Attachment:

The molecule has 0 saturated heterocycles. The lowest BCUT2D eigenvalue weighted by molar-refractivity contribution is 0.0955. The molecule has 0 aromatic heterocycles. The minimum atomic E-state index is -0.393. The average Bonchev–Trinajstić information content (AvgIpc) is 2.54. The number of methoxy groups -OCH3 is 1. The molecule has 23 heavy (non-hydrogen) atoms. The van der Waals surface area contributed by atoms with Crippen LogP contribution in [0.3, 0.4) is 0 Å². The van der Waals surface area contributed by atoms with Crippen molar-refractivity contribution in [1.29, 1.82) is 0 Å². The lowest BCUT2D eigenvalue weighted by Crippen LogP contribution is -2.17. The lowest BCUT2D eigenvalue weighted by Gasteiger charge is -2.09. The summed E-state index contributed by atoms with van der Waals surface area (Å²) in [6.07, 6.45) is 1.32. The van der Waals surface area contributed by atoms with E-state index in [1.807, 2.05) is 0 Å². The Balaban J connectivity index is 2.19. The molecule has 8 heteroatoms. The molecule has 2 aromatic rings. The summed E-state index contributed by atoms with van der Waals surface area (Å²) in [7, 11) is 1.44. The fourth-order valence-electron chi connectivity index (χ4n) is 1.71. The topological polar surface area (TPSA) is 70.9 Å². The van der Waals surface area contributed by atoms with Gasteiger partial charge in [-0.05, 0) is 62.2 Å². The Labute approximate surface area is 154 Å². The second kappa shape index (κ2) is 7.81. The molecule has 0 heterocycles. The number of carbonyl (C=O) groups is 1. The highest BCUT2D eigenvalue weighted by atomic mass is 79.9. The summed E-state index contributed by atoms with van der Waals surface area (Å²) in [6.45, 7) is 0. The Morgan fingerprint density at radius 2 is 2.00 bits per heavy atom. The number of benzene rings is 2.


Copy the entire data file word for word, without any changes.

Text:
The molecule has 0 saturated heterocycles. The lowest BCUT2D eigenvalue weighted by molar-refractivity contribution is 0.0955. The molecule has 0 aromatic heterocycles. The minimum atomic E-state index is -0.393. The average Bonchev–Trinajstić information content (AvgIpc) is 2.54. The number of methoxy groups -OCH3 is 1. The molecule has 23 heavy (non-hydrogen) atoms. The van der Waals surface area contributed by atoms with Crippen LogP contribution in [0.3, 0.4) is 0 Å². The van der Waals surface area contributed by atoms with Crippen molar-refractivity contribution in [1.29, 1.82) is 0 Å². The lowest BCUT2D eigenvalue weighted by Crippen LogP contribution is -2.17. The lowest BCUT2D eigenvalue weighted by Gasteiger charge is -2.09. The summed E-state index contributed by atoms with van der Waals surface area (Å²) in [6.07, 6.45) is 1.32. The van der Waals surface area contributed by atoms with E-state index in [1.807, 2.05) is 0 Å². The Balaban J connectivity index is 2.19. The molecule has 8 heteroatoms. The molecule has 2 aromatic rings. The summed E-state index contributed by atoms with van der Waals surface area (Å²) in [7, 11) is 1.44. The fourth-order valence-electron chi connectivity index (χ4n) is 1.71. The topological polar surface area (TPSA) is 70.9 Å². The van der Waals surface area contributed by atoms with Gasteiger partial charge in [-0.05, 0) is 62.2 Å². The Labute approximate surface area is 154 Å². The second kappa shape index (κ2) is 7.81. The molecule has 0 heterocycles. The number of carbonyl (C=O) groups is 1. The highest BCUT2D eigenvalue weighted by atomic mass is 79.9. The summed E-state index contributed by atoms with van der Waals surface area (Å²) in [6.45, 7) is 0. The Morgan fingerprint density at radius 2 is 2.00 bits per heavy atom. The number of benzene rings is 2.